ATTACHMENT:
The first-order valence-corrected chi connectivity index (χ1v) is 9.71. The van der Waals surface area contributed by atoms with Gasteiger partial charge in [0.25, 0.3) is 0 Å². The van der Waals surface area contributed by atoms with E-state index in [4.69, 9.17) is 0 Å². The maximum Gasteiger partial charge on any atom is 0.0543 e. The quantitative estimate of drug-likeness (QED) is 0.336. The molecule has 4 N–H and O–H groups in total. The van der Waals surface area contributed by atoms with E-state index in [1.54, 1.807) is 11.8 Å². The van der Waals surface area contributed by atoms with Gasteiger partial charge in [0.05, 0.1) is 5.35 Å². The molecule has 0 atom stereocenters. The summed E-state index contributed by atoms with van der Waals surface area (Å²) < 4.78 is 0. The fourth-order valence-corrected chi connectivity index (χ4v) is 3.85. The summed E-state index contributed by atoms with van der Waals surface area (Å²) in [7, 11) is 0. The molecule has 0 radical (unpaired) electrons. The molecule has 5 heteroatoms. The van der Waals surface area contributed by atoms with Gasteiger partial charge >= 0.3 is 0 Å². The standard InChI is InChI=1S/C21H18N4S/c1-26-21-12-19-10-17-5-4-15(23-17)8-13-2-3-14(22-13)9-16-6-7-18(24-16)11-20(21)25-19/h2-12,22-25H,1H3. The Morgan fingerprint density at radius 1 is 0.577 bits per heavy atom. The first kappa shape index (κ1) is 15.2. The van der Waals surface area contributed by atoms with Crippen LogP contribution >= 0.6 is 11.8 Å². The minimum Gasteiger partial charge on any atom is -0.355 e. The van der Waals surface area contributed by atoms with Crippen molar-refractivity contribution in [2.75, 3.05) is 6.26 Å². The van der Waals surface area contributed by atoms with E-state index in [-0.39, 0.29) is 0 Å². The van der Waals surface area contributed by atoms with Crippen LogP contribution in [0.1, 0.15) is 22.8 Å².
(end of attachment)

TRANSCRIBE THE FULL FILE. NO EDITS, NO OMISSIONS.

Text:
The first-order valence-corrected chi connectivity index (χ1v) is 9.71. The van der Waals surface area contributed by atoms with Gasteiger partial charge in [0.25, 0.3) is 0 Å². The van der Waals surface area contributed by atoms with E-state index in [4.69, 9.17) is 0 Å². The maximum Gasteiger partial charge on any atom is 0.0543 e. The quantitative estimate of drug-likeness (QED) is 0.336. The molecule has 4 N–H and O–H groups in total. The van der Waals surface area contributed by atoms with E-state index in [1.54, 1.807) is 11.8 Å². The van der Waals surface area contributed by atoms with Gasteiger partial charge in [0.05, 0.1) is 5.35 Å². The molecule has 0 atom stereocenters. The summed E-state index contributed by atoms with van der Waals surface area (Å²) < 4.78 is 0. The fourth-order valence-corrected chi connectivity index (χ4v) is 3.85. The summed E-state index contributed by atoms with van der Waals surface area (Å²) in [7, 11) is 0. The molecule has 0 radical (unpaired) electrons. The molecule has 5 heteroatoms. The van der Waals surface area contributed by atoms with Gasteiger partial charge >= 0.3 is 0 Å². The standard InChI is InChI=1S/C21H18N4S/c1-26-21-12-19-10-17-5-4-15(23-17)8-13-2-3-14(22-13)9-16-6-7-18(24-16)11-20(21)25-19/h2-12,22-25H,1H3. The Morgan fingerprint density at radius 1 is 0.577 bits per heavy atom. The first kappa shape index (κ1) is 15.2. The van der Waals surface area contributed by atoms with Crippen LogP contribution >= 0.6 is 11.8 Å². The minimum Gasteiger partial charge on any atom is -0.355 e. The van der Waals surface area contributed by atoms with Crippen molar-refractivity contribution in [2.75, 3.05) is 6.26 Å². The van der Waals surface area contributed by atoms with E-state index in [-0.39, 0.29) is 0 Å². The van der Waals surface area contributed by atoms with Crippen LogP contribution in [0.1, 0.15) is 22.8 Å².